November, 2002
Washington Watch
Inspection News and Views from the American Society of Home Inspectors



Government Relations Status Report

RANDALL PENCE

I  am pleased to submit the following update on ASHI issues under active consideration before Congress and the pertinent federal agencies. Increasingly, ASHI’s policy-based proposals are being taken seriously, and the ASHI message is beginning to take hold and resonate.

We are beginning to see that when policymakers examine consumer protection for homebuyers, ways to reduce default risks in FHA programs, and ways to combat fraudulent activities like property flipping, home inspection is readily being considered as a potential remedy. This is a new development, explainable as a direct result of ASHI’s lobbying efforts. Updates of six examples follow.

1. Status of Official GAO Study of Home Inspection Issues: GAO is able to conduct the study ASHI requested through Cong. Doug Bereuter (R-NE) to investigate the value of increasing home inspections in FHA-financed mortgages/home sales. However, GAO studies are highly prized, and as such, the competition for GAO time and resources is fierce. Under GAO’s prioritization system, many such projects are not conducted unless they are moved to a higher priority level based on a request from a congressional committee chairman.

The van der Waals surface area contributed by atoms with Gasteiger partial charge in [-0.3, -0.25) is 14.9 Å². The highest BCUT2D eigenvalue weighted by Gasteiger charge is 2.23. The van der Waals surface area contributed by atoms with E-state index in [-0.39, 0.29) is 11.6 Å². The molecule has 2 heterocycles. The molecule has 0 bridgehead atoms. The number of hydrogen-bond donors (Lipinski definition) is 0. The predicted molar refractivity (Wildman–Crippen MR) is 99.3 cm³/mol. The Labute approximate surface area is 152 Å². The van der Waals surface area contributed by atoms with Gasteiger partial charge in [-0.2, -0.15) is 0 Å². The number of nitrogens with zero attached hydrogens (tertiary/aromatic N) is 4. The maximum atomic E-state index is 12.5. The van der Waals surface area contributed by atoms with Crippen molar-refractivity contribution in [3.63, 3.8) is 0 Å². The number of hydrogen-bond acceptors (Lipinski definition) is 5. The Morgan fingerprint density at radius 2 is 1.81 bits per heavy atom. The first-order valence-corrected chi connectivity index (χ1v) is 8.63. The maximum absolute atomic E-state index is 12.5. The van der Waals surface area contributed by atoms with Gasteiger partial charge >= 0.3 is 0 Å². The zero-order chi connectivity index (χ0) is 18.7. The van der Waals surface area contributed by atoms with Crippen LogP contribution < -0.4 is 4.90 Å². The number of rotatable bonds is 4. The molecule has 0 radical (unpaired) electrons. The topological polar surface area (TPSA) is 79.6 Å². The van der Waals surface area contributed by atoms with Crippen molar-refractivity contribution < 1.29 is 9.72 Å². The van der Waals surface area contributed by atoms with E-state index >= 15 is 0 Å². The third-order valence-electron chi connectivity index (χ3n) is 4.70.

We have been seeking to vault this extra hurdle. According to Housing Subcommittee staff, we have succeeded.

Cong. Marge Roukema (R-NJ), Chairwoman of the House Subcommittee on Housing, has recently agreed to not only endorse the Bereuter study request, but actually use language stronger than what we requested to move the ASHI study to top priority.  It is my impression that the Subcommittee is growing in its acceptance of the ASHI view that independent professional home inspections can be an important positive factor in reducing surprise to homebuyers and reducing default risks. The Committee wants the work product from GAO to provide a basis for further congressional consideration of home inspection issues.  

2. Coalition with Appraisal Institute (AI)/Request to HUD to Revise HSS: The joint effort between the Appraisal Institute and ASHI is already bearing fruit. HUD responded quickly to the joint AI-ASHI letter that requested a wholesale elimination or major modification of the Homebuyer Summary Sheet (this is the series of documents that we believe blurs the distinction between inspections and appraisals, and that fail to explain that distinction in a meaningful way). While HUD defended the HSS (as expected), HUD made the important admission, in writing, that some people are indeed confused about home inspections; further, HUD said it is indeed receptive to considering AI and ASHI recommendations to modify the documents to avoid this confusion.  

Having reviewed the voluminous HUD library, I was able to identify three documents that should be rewritten to achieve the purpose we would like. I have notified HUD that we would like to schedule a meeting with the lead staff in the Single Family Housing Office. Among the recommendations will be to improve the language of the text to provide more immediacy or words of warning to prospective homebuyers about undetected flaws in homes, and make the message favoring home inspections more prominent and recognizable. AI is fully on board with this project and will be part of the meeting.